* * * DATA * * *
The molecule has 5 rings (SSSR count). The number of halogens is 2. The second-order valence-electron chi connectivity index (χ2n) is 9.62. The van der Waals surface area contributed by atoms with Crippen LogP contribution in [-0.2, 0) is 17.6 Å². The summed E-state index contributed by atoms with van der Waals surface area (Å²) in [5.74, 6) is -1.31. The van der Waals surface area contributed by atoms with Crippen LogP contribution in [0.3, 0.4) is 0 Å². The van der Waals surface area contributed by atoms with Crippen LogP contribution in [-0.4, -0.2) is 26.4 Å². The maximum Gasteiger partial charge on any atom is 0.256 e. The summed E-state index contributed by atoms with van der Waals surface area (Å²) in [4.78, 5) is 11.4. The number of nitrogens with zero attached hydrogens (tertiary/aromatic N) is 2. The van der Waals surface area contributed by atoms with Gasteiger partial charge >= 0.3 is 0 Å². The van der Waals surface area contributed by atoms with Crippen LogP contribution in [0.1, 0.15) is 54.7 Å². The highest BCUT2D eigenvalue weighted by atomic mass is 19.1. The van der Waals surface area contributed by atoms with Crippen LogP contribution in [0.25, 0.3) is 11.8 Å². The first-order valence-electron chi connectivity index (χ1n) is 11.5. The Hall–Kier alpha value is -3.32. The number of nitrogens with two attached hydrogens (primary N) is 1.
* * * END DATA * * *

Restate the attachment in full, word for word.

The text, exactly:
The molecule has 5 rings (SSSR count). The number of halogens is 2. The second-order valence-electron chi connectivity index (χ2n) is 9.62. The van der Waals surface area contributed by atoms with Crippen LogP contribution in [-0.2, 0) is 17.6 Å². The summed E-state index contributed by atoms with van der Waals surface area (Å²) in [5.74, 6) is -1.31. The van der Waals surface area contributed by atoms with Crippen LogP contribution in [0.3, 0.4) is 0 Å². The van der Waals surface area contributed by atoms with Crippen LogP contribution in [-0.4, -0.2) is 26.4 Å². The maximum Gasteiger partial charge on any atom is 0.256 e. The summed E-state index contributed by atoms with van der Waals surface area (Å²) in [4.78, 5) is 11.4. The number of nitrogens with zero attached hydrogens (tertiary/aromatic N) is 2. The van der Waals surface area contributed by atoms with Gasteiger partial charge >= 0.3 is 0 Å². The van der Waals surface area contributed by atoms with Crippen LogP contribution in [0.1, 0.15) is 54.7 Å². The highest BCUT2D eigenvalue weighted by atomic mass is 19.1. The van der Waals surface area contributed by atoms with Crippen LogP contribution in [0.25, 0.3) is 11.8 Å². The first-order valence-electron chi connectivity index (χ1n) is 11.5. The Hall–Kier alpha value is -3.32. The number of nitrogens with two attached hydrogens (primary N) is 1.